To help people decide whether a song is worth investing in, they can listen to a 30-second snippet via the Corite site.
When the song is ready to release in full, Corite uploads it to all the streaming services, and collects and distributes the revenues to the artists and the fan investors.
“We are challenging the status quo in the music industry,” says Mr Tengblad.
“Corite lets music lovers invest in the music that they love, and artists that they love, and get a piece of the success when songs are streaming on the likes of Spotify and Apple.
“For the artists it can be a cheaper way of funding your career than signing an expensive deal with a record label, that is going to take a much higher slice of their earnings. And even when a record company has all the best intension in the world, nowadays the social media world has made promotion much more complicated.
“Record labels don’t know how to make things happen anymore, and instead artists can use Corite to unleash the power of their fans, who with money invested will become even more vocal cheerleaders. Yet at the end of the day you still need good songs to be successful.”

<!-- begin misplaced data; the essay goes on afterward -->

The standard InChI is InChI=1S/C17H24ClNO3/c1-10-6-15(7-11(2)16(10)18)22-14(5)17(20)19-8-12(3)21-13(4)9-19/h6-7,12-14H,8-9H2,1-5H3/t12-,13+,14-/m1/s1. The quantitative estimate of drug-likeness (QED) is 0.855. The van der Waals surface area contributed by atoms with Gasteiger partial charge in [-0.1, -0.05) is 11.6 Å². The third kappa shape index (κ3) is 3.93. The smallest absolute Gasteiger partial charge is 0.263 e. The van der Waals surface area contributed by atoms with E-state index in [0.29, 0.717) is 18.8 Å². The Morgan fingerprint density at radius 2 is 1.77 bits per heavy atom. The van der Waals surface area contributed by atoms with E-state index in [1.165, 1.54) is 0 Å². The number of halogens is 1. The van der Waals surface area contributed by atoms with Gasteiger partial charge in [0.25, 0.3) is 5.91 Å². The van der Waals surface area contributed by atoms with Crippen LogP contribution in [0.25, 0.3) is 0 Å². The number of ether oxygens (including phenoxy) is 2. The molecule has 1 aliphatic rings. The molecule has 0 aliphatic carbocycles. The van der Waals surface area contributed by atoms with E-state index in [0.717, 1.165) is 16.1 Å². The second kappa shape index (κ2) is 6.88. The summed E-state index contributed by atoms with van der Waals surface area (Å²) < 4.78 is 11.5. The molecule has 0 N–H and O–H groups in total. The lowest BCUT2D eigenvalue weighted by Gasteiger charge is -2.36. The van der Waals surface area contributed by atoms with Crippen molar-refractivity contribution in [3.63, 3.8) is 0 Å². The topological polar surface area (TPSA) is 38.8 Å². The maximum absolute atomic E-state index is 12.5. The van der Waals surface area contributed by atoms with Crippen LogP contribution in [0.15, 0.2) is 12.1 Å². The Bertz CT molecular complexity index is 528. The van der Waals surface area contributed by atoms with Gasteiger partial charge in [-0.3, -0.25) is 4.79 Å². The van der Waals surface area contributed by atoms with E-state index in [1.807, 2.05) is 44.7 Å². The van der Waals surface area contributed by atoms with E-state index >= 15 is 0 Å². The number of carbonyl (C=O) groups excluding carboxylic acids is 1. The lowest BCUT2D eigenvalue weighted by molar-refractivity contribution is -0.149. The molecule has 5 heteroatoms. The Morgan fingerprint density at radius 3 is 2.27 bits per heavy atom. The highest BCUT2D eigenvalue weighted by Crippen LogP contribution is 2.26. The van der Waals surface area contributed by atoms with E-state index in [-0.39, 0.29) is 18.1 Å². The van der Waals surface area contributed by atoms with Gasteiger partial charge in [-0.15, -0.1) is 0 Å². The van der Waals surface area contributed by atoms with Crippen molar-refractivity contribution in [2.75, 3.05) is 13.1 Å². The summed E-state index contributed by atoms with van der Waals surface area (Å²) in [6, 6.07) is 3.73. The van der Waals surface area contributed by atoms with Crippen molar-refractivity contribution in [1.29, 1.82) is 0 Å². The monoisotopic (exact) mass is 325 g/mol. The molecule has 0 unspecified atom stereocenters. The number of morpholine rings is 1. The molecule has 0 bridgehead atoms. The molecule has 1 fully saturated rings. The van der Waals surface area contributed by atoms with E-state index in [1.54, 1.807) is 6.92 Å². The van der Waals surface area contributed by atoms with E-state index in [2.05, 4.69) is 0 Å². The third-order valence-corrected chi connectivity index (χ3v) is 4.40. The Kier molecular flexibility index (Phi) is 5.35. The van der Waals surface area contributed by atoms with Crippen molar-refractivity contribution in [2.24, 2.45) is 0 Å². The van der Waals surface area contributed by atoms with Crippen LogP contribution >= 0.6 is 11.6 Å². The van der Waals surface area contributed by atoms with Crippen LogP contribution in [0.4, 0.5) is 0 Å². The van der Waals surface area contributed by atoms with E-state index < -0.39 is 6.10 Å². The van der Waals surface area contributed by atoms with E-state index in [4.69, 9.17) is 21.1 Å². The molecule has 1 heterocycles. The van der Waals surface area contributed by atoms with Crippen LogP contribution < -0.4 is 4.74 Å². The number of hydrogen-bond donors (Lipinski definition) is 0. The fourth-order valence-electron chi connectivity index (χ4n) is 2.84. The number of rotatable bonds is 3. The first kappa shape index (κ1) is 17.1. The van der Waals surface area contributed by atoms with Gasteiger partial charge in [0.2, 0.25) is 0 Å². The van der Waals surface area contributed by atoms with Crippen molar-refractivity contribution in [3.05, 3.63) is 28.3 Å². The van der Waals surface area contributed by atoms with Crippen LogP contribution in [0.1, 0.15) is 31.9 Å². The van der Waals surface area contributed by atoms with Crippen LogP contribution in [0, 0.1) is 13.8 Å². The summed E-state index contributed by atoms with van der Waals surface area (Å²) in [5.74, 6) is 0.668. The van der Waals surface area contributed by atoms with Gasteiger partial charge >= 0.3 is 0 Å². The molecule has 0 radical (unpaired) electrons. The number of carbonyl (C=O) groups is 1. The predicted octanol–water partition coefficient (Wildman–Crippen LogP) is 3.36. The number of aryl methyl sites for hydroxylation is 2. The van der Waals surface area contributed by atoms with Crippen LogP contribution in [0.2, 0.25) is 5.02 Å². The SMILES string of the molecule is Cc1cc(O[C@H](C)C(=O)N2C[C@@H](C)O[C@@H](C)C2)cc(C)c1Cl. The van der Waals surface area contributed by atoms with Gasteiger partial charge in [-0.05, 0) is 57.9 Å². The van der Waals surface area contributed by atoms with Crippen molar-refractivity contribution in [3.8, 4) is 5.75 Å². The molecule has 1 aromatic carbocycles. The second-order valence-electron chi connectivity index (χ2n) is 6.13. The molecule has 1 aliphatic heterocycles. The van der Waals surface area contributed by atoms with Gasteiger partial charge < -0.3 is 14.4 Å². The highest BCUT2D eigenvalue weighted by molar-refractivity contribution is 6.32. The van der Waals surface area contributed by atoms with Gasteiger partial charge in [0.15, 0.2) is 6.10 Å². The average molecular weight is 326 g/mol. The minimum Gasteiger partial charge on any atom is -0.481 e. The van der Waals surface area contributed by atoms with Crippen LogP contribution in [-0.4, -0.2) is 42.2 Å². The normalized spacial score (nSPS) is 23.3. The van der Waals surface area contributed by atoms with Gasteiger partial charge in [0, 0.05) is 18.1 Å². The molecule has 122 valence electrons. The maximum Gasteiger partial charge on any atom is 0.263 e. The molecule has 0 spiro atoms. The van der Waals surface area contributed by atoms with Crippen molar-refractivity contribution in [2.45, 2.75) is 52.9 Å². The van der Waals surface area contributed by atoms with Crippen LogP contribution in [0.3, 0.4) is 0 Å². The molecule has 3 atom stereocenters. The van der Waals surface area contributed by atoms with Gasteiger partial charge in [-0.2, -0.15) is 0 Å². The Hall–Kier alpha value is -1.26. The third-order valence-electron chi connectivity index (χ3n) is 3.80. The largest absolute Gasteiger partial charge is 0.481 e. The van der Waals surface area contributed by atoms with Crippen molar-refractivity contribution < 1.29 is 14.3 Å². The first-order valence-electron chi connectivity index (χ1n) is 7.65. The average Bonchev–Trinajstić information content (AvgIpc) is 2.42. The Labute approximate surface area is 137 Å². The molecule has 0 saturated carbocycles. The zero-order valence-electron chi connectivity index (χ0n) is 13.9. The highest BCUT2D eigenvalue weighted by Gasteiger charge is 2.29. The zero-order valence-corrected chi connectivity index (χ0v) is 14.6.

But can artists really succeed without the support of a record label?
Jeremy Lascelles has been a music industry executive for more than 50 years. Today he is the co-founder and chief executive of Blue Raincoat Music, which combines a record label, with artist management, and music publishing arm. He says that record companies still have a very important role to play.
“The digital age has certainly shifted the power away from record labels, but they are still a very attractive proposition for artists. They still have access to quite considerable capital and funding, they have marketing muscle, and they have access to media, to radio, TV and the like.
“So when an artist releases a single or album, you have an army of people at the record label there to help it be successful. Doing all that on your own is far more difficult.”
One Alan Walker fan who has invested in one of his 2022 singles is student Effie Sampson, who is doing a degree in games designer at the University of Central Lancashire in Preston.
She invested $35, and has so far got back $19.13. However, Ms Sampson says it isn’t about the money. “I did it to support an artist that I love,” she says. “And you feel more involved in the song when you listen to it.”
It is this sense of closer involvement that business psychologist Stuart Duff, a partner at UK practice Pearn Kandola, thinks might be key to Corite’s future success.
“While the financial transaction may be important, of much greater value is the way that the investment will strengthen the relationship between the artist and fans,” he says. “Without even realising it, the artist is creating a stronger psychological bond with the fans.”
Alan Walker says that for him, using Corite, and allowing fans to join in his financial success, “offers me a way of giving back to the community of ‘Walkers’, and showing my appreciation of what we’ve built together”.